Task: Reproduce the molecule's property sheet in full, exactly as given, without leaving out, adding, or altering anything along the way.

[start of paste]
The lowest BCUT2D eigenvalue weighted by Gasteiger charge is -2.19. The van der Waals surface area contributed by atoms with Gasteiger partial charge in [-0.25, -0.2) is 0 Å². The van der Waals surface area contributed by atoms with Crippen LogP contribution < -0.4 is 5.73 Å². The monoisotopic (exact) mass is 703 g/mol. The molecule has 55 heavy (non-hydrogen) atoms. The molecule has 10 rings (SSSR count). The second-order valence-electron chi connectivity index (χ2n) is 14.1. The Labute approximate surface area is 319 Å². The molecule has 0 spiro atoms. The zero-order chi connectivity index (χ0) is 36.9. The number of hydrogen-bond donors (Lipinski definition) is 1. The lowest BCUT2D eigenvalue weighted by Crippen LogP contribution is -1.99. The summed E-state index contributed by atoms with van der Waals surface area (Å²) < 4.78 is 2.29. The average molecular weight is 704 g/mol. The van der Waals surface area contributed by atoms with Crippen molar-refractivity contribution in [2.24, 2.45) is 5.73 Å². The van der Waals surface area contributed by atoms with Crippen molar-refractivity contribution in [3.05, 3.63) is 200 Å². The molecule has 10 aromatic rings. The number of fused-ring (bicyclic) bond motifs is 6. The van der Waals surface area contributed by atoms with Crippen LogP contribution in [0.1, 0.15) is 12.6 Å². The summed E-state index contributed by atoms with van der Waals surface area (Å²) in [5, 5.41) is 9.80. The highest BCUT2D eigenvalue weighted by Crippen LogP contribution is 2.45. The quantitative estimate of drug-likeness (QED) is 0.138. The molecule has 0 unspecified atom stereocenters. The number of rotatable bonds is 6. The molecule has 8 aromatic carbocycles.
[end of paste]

The lowest BCUT2D eigenvalue weighted by Gasteiger charge is -2.19. The van der Waals surface area contributed by atoms with Gasteiger partial charge in [-0.25, -0.2) is 0 Å². The van der Waals surface area contributed by atoms with Crippen LogP contribution < -0.4 is 5.73 Å². The monoisotopic (exact) mass is 703 g/mol. The molecule has 55 heavy (non-hydrogen) atoms. The molecule has 10 rings (SSSR count). The second-order valence-electron chi connectivity index (χ2n) is 14.1. The Labute approximate surface area is 319 Å². The molecule has 0 spiro atoms. The zero-order chi connectivity index (χ0) is 36.9. The number of hydrogen-bond donors (Lipinski definition) is 1. The lowest BCUT2D eigenvalue weighted by Crippen LogP contribution is -1.99. The summed E-state index contributed by atoms with van der Waals surface area (Å²) < 4.78 is 2.29. The average molecular weight is 704 g/mol. The van der Waals surface area contributed by atoms with Crippen molar-refractivity contribution in [2.24, 2.45) is 5.73 Å². The van der Waals surface area contributed by atoms with Crippen molar-refractivity contribution in [3.05, 3.63) is 200 Å². The molecule has 10 aromatic rings. The number of fused-ring (bicyclic) bond motifs is 6. The van der Waals surface area contributed by atoms with Crippen LogP contribution in [0.1, 0.15) is 12.6 Å². The summed E-state index contributed by atoms with van der Waals surface area (Å²) in [5, 5.41) is 9.80. The highest BCUT2D eigenvalue weighted by Crippen LogP contribution is 2.45. The quantitative estimate of drug-likeness (QED) is 0.138. The molecule has 0 unspecified atom stereocenters. The number of rotatable bonds is 6. The molecule has 8 aromatic carbocycles.